World's Oldest Orangutan Passes Away After Living 20 Years Passed Her Life Expectancy 😲 🥺
In Remembrance 🙏
The world's oldest known orangutan, a 61-year-old female called Inji, has sadly passed away at her home at the Oregon Zoo.
Derived from the Malay words for “person of the forest," Sumatran orangutans are a beautiful breed of endangered orangutan who are almost exclusively arboreal - meaning that they virtually never travel on the ground and spend all their time among the trees.
Inji's exact birth date isn't known, but she's been at her zoo for 60 years since 1961 - and was suspected to be a 1-year-old at the time of her arrival. She was brought to the U.S. through wild animal trade that was legal at the time.
"We knew she couldn't live forever, but this really hurts, and I know many visitors are grieving along with us," - Bob Lee, who oversees animal welfare at the zoo.
Throughout her impressively long life, Inji was a very active animal, and loved to spend her days engaging with the zoo's visitors through the windows of her habitat.
She also had a particular affinity for uniquely coloured objects, and plenty of staff & visitors would bring her new trinkets regularly to satisfy her curiosity.
The average life of an orangutan is just 35 years, so the fact that Inji made it so far past her life expectancy is a testament to the excellent care she received at the Oregon zoo. It's also possible the constant socialising with people kept her going too...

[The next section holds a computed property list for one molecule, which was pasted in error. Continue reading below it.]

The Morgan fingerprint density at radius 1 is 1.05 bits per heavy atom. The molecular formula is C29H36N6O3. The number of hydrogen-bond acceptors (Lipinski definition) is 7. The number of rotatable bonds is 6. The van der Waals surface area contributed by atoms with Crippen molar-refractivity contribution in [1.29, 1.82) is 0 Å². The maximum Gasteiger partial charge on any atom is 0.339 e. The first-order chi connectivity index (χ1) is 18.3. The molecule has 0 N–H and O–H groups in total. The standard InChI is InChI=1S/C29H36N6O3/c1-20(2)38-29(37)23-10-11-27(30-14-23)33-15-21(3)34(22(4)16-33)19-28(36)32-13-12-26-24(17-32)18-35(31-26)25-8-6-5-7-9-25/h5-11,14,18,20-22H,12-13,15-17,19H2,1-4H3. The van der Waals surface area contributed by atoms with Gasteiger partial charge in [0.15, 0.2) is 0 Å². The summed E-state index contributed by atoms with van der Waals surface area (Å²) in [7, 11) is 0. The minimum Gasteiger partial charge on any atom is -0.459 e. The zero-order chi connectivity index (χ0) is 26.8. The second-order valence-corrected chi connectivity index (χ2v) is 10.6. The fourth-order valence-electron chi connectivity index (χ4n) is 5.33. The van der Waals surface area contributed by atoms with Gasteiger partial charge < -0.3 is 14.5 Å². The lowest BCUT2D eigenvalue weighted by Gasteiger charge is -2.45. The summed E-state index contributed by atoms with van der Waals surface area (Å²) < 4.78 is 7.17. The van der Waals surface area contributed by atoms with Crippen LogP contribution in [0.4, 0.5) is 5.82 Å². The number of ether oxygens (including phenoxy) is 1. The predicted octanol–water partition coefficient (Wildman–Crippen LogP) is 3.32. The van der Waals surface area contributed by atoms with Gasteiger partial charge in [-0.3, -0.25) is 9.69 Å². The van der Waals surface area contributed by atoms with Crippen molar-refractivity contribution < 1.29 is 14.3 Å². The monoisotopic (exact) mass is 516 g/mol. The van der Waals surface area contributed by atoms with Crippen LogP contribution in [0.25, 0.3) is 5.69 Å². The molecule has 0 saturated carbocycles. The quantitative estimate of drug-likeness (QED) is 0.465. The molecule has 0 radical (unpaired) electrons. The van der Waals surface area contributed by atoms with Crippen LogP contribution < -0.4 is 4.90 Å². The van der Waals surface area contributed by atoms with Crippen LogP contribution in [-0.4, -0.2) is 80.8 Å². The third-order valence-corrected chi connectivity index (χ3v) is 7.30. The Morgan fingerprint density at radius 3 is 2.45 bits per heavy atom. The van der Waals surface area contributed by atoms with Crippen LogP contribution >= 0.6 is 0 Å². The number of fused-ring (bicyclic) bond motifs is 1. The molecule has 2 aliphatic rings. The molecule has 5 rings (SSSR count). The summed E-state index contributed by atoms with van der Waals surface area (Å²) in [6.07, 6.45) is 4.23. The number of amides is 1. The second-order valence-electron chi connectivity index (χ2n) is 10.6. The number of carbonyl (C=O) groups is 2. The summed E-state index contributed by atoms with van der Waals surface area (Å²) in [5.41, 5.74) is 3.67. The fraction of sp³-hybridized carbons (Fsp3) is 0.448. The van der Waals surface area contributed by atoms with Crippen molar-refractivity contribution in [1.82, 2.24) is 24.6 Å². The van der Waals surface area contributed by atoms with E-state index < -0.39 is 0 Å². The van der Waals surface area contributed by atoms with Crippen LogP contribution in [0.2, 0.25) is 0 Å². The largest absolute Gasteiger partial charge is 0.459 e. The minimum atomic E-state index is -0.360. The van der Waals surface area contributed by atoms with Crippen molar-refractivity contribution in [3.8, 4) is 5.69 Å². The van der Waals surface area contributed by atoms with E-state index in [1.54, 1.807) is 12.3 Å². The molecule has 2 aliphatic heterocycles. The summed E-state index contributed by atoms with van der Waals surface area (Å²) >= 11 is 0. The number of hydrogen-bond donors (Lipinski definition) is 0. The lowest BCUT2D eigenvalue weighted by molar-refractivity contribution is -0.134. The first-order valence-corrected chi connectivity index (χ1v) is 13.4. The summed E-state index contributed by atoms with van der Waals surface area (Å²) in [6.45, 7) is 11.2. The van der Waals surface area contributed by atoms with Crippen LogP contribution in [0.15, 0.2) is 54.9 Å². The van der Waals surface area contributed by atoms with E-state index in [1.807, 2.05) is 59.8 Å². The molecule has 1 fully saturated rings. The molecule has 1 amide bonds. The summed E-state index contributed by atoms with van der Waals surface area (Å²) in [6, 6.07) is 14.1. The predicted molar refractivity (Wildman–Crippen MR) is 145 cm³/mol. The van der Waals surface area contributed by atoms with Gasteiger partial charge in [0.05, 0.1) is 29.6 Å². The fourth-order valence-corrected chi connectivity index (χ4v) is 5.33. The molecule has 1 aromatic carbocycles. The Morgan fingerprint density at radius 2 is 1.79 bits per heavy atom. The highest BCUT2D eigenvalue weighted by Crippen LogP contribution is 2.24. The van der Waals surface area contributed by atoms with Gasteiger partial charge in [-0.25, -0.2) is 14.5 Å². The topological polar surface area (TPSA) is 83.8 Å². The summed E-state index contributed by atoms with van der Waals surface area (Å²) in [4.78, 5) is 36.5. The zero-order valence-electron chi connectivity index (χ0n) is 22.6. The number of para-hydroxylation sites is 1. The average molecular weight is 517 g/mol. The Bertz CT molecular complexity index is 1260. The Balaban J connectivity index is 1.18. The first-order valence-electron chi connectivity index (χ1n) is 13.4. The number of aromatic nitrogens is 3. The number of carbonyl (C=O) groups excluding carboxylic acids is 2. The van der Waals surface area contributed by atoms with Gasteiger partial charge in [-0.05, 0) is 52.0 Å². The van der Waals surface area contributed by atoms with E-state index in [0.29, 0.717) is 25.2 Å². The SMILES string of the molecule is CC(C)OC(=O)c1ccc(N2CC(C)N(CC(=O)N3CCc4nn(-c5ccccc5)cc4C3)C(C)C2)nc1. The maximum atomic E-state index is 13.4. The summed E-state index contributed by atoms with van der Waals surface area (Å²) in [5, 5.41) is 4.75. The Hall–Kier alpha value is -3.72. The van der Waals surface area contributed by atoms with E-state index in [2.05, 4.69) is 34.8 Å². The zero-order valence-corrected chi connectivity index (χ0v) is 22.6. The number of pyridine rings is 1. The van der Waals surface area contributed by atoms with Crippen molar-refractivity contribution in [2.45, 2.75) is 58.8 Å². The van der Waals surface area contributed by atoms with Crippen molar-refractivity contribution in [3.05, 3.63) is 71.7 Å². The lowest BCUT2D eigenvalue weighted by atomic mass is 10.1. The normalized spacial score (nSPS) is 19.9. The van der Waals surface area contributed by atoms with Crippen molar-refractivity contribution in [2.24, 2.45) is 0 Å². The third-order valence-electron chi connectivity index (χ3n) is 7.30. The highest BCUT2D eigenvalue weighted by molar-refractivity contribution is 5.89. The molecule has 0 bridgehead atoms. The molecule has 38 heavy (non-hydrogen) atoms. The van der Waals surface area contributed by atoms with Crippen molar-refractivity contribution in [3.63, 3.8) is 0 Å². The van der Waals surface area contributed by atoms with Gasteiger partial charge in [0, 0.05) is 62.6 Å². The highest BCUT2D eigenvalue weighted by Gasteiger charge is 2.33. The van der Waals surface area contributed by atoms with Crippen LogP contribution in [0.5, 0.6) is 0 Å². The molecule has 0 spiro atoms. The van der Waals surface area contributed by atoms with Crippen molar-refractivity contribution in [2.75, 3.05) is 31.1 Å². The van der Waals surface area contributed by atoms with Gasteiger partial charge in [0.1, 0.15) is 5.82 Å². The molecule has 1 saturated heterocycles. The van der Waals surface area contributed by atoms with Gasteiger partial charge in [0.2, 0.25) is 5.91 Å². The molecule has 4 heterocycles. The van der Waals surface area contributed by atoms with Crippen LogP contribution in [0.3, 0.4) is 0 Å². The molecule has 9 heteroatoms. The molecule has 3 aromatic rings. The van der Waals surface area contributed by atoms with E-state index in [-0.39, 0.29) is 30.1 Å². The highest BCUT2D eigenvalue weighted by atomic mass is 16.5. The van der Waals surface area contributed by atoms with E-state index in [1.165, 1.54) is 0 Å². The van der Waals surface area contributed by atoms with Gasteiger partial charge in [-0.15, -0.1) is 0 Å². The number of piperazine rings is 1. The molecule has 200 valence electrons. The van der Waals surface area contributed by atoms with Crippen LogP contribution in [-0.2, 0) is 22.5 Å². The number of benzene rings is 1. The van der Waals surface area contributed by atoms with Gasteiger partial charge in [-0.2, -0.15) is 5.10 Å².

"Inji's ability to connect with people was incredible, she seemed to study humans and enjoy watching them, especially children"- Lee said.
Interestingly enough, Inji was also a mother to 33-year-old daughter Markisa, and even managed to become a grandmother to Markisa's own offspring - which is a lovely honor that very few orangutans will ever live long enough to achieve.
Unfortunately, despite Inji's long & fruitful life, her health began to deteriorate drastically over the past few weeks. Eventually, after Inji failed to respond to several medications offered by the zoo, the medical staff decided to humanely euthanize her to end her suffering kindly.
Rest In Peace ❤️
While it's lovely to enjoy the souls of animals like Inji while they're with us, there is sadly a bigger conversation to be had here surrounding the critical state of her species.
There are currently only 15,000 Sumatran orangutans, like Inji, left in the wild, making them the most endangered of all great apes, the Tapanuli orangutans are native to Sumatra as well, with just 800 individuals left in the wild.